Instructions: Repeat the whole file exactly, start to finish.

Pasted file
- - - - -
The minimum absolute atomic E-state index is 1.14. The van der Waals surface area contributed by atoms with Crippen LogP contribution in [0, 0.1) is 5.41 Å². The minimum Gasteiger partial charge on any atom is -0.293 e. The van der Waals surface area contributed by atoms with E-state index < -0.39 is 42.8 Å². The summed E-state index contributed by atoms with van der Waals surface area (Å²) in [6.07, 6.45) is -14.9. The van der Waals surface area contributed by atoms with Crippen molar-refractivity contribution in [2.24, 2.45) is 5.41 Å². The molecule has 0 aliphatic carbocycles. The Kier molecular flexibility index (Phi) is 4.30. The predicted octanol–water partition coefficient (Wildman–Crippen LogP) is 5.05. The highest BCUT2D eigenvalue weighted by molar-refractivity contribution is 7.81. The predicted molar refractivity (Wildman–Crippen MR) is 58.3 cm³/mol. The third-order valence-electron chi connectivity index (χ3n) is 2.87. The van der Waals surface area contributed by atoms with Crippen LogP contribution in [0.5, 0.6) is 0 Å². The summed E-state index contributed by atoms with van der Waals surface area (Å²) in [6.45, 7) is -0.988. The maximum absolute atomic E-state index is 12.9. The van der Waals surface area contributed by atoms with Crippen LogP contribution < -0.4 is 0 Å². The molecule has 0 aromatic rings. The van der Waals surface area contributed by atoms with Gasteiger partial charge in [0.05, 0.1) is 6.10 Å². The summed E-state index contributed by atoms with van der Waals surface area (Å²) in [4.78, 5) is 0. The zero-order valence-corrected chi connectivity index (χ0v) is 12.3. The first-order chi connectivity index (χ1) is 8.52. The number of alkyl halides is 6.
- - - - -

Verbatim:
The minimum absolute atomic E-state index is 1.14. The van der Waals surface area contributed by atoms with Crippen LogP contribution in [0, 0.1) is 5.41 Å². The minimum Gasteiger partial charge on any atom is -0.293 e. The van der Waals surface area contributed by atoms with E-state index < -0.39 is 42.8 Å². The summed E-state index contributed by atoms with van der Waals surface area (Å²) in [6.07, 6.45) is -14.9. The van der Waals surface area contributed by atoms with Crippen molar-refractivity contribution in [2.24, 2.45) is 5.41 Å². The molecule has 0 aliphatic carbocycles. The Kier molecular flexibility index (Phi) is 4.30. The predicted octanol–water partition coefficient (Wildman–Crippen LogP) is 5.05. The highest BCUT2D eigenvalue weighted by molar-refractivity contribution is 7.81. The predicted molar refractivity (Wildman–Crippen MR) is 58.3 cm³/mol. The third-order valence-electron chi connectivity index (χ3n) is 2.87. The van der Waals surface area contributed by atoms with Crippen LogP contribution in [0.5, 0.6) is 0 Å². The summed E-state index contributed by atoms with van der Waals surface area (Å²) in [6.45, 7) is -0.988. The maximum absolute atomic E-state index is 12.9. The van der Waals surface area contributed by atoms with Crippen LogP contribution < -0.4 is 0 Å². The molecule has 0 aromatic rings. The van der Waals surface area contributed by atoms with Gasteiger partial charge in [0.05, 0.1) is 6.10 Å². The summed E-state index contributed by atoms with van der Waals surface area (Å²) in [4.78, 5) is 0. The zero-order valence-corrected chi connectivity index (χ0v) is 12.3. The first-order chi connectivity index (χ1) is 8.52. The number of alkyl halides is 6.